We apologise for not having posted as regularly as we would have liked over the last month. In fact, we're going to be pretty quiet midweek for about another month but give you a glut of blog posts on the weekend which will hopefully sustain you for the rest of the week.
You see .. our respective savings have run out. We've been living off savings so we can move Black Mermaid Productions, our Black Mermaid Boutique and Elf~Fin forward. It's slow and steady work but you know what they say about the journey to success being at least 10,000 steps (and often mundane ones at that). We are so COMMITTED to our comics work that we're savouring the moment when the first Elf~Fin issue is launched and it reaches you – our readers. We've been giving you sneak peeks along the way – a panel here, a cover there and at least one double page spread (sans the dialogue of course – we do need to keep some secrets up our sleeves). We have a few more panels to show you except that Jozef recently had to overhaul his entire computer system and his PhotoShop isn't operational at the moment so he can't scan any artwork. But patience will be rewarded ...
In the interim we've both needed to find some work to replenish the coffers so that we could continue working on Elf~Fin. This segues into a topic we've been wanting to touch on for a long time – how do you make a living as a comics professional when you have nothing in print?
Well most successful full-time comics professionals have a body of work and a large backlist of books which yields passive income in the form of regular royalty cheques to keep them working. But what happens when you're starting out or coming out with new product with a long development period?
Well, you need to find some other form of part-time bread and butter work to allow you to push forward with your publishing goals. So, every now and then Jozef picks up some well paid freelance art jobs (animation, poster design, gaming illustration) and I pick up freelance writing work (web content, ghostwriting, marketing) to help pave the way and pay the bills. We advocate two strategies in finding jobs that would suit creatives:
(1) Low "mental energy" part-time work, or
(2) High paying short term contract work.
The first has its advantages in the form of regular income that you can count on for budgeting purposes. The low mental energy part of it all is advantageous because the job doesn't suck your internal resources dry so that you have nothing left over to channel into your creative work at the end of the day or on days you have off. I used this to my advantage many years ago when I got a two day a week part-time work in a tertiary institution where I was working in an admin role. My body was there on the job but my mind was a million miles away – dreaming and planning and writing in my head. I did my job well mind you – I organised everything efficiently, did all the filing, arranged meetings, typed up important information, worked up project management plans and fulfilled all the criteria within my job description. The job didn't drain or challenge me – which for all intents and purposes was a good thing. I know of other creators who work as store-men, as waiters and waitresses, or in admin roles – all examples of low mental energy jobs. The money you make isn't brilliant but it it is regular and gives you the freedom to focus on the task at hand – your comic/graphic novel project. We have always been grateful and appreciative of these jobs.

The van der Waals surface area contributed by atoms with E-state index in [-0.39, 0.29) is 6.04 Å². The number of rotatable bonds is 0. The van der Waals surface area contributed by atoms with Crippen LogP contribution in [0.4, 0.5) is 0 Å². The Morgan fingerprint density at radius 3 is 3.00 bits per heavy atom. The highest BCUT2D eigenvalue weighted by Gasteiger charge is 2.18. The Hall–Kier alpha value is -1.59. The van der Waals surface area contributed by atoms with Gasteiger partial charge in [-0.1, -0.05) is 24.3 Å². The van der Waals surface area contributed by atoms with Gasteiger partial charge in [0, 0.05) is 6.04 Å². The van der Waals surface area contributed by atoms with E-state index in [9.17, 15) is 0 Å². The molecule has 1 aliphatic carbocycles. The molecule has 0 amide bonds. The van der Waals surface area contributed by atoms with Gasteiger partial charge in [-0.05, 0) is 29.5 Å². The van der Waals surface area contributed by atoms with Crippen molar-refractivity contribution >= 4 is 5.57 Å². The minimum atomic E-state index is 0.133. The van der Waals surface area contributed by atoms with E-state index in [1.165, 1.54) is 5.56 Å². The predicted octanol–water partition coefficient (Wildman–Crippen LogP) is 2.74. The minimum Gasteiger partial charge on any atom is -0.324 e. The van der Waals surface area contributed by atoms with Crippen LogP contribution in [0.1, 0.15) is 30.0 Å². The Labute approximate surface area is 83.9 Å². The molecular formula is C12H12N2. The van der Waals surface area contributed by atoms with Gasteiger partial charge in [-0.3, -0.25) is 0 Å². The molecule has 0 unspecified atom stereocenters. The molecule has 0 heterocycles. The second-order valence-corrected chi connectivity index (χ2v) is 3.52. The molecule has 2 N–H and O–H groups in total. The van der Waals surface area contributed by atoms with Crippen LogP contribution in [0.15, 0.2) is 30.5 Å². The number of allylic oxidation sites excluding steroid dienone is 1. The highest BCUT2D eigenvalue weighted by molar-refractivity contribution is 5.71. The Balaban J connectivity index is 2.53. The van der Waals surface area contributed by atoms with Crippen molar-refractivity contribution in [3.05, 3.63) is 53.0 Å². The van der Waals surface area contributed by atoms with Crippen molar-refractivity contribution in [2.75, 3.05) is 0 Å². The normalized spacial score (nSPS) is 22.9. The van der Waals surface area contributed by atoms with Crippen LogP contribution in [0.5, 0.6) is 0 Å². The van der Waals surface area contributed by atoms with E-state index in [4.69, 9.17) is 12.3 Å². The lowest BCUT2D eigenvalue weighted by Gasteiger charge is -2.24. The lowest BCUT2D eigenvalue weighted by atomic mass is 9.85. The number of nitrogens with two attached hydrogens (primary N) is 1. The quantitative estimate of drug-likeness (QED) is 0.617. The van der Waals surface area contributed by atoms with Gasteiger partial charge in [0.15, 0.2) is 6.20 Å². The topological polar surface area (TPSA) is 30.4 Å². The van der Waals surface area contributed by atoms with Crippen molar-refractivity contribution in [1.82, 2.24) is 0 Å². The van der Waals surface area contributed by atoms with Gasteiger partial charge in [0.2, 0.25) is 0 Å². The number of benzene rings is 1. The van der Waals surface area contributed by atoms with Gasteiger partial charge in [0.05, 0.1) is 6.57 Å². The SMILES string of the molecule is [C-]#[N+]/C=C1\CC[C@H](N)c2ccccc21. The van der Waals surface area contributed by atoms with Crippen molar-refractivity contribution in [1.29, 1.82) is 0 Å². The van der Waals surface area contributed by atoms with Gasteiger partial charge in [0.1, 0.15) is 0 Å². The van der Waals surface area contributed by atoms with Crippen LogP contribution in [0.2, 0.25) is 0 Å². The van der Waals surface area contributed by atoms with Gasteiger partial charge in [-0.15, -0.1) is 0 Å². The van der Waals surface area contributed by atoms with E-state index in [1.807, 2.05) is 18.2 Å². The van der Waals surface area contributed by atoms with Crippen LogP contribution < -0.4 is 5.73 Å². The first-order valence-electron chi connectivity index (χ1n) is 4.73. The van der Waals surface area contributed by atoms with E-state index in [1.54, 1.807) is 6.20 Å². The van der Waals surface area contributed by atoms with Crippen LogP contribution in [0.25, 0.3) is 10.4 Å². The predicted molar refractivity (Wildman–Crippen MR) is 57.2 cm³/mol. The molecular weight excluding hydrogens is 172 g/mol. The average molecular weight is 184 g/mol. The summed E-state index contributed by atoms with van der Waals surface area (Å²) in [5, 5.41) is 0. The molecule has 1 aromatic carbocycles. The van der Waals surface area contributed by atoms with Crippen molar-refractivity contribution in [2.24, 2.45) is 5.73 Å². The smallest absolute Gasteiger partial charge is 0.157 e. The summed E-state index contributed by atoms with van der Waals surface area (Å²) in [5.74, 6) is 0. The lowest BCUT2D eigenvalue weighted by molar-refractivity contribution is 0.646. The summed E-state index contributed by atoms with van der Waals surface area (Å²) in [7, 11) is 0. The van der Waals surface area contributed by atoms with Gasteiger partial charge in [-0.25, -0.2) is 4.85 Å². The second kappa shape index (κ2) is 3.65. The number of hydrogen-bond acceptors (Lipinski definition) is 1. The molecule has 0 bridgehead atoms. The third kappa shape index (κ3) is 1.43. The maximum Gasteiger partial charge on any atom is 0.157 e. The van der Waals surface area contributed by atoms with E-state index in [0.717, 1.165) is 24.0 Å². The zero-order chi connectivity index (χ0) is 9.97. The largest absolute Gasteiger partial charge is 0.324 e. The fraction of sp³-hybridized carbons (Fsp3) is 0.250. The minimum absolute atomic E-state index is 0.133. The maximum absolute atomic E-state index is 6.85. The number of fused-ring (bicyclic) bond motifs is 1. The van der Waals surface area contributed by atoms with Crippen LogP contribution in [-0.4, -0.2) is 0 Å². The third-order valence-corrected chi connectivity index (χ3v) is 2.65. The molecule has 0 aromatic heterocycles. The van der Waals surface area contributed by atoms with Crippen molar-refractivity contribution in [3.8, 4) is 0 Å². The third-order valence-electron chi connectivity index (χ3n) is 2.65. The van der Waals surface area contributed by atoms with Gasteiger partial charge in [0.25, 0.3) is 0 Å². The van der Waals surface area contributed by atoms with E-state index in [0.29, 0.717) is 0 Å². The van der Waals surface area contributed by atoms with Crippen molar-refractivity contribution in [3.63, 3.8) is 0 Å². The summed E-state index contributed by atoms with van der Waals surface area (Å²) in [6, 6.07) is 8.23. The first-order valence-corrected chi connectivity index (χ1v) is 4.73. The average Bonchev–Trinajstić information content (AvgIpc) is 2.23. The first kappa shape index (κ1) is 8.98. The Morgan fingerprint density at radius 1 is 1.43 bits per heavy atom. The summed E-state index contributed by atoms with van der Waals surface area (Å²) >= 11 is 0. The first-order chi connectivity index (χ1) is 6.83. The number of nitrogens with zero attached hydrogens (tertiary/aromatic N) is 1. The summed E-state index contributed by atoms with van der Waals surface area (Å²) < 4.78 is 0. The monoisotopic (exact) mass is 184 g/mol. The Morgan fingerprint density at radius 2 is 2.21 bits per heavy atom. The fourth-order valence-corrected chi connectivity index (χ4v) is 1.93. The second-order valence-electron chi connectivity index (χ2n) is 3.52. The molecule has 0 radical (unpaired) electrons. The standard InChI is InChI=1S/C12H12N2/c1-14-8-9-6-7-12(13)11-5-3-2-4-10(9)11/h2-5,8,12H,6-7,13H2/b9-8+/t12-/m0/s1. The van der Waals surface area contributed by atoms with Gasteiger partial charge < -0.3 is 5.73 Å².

The other option is to pursue intensive short term work that is exceptionally well paid. You throw yourself into it for a limited time (up to three months is our recommendation). You make a packet during that time and squirrel it into your savings account so the final payoff is at least four or five months of savings to live off while you concentrate full-time on your creative project. The disadvantage of this scenario is that you can lose momentum on your comic or graphic novel or have to work late nights and weekends on it until your schedule clears again – which basically means you get little sleep for the contract period. I am working once such job at the moment (hence the lack of blogposts). It finishes at the end of January or early February and will afford me the opportunity to live off the savings for several months. My schedule at the moment is something like this:
4.30 -4.45 Morning ablutions
4.45-5.15 Weights or stretching exercises
5.15-6.00 Feed all the animals/clean kitty litter/let out sheep/walk dogs/check emails
6.00-6.15 Get dressed
6.30-6.45 Brush teeth etc
6.45-7.15 Drive to train station
7.15-8.15 Train travel into city
6.15-6.30 Drive home
6.30-7.15 Exercise - swim or walk
7.15-8.15 Feed animals/lock up sheep/walk the dogs etc
8.15-8.30 Check emails
8.30-8.45 Have dinner
8.45 - 9.15 Get clothes, breakfast and lunch ready for the next day
9.30-10.00 Miscellaneous activities/read
This is a pretty heavy timetable and requires me to be quite disciplined, and if I add TV to the formula I get even less sleep than I should. My body will only withstand it for a certain amount of time but I know there is an end in sight and the pay off is worth it. The work is interesting but pretty relentless so I have nothing left over at the end of the day and need to spend the weekend doing admin work such as finances, and other activities such as blogging. However, what also makes it worthwhile is the team I am working with who are all psychologically healthy, intelligent and funny people so the work environment is very pleasant.
Both approaches work for different reasons and occasionally you can mix it up a bit. Ultimately, it's up to you as to what works better for your own internal rhythms and home/work balance. Ultimately, these are strategies that can help move you towards your ultimate goal (if that is indeed what you want) – to create comics full-time and to make a substantial living out of it.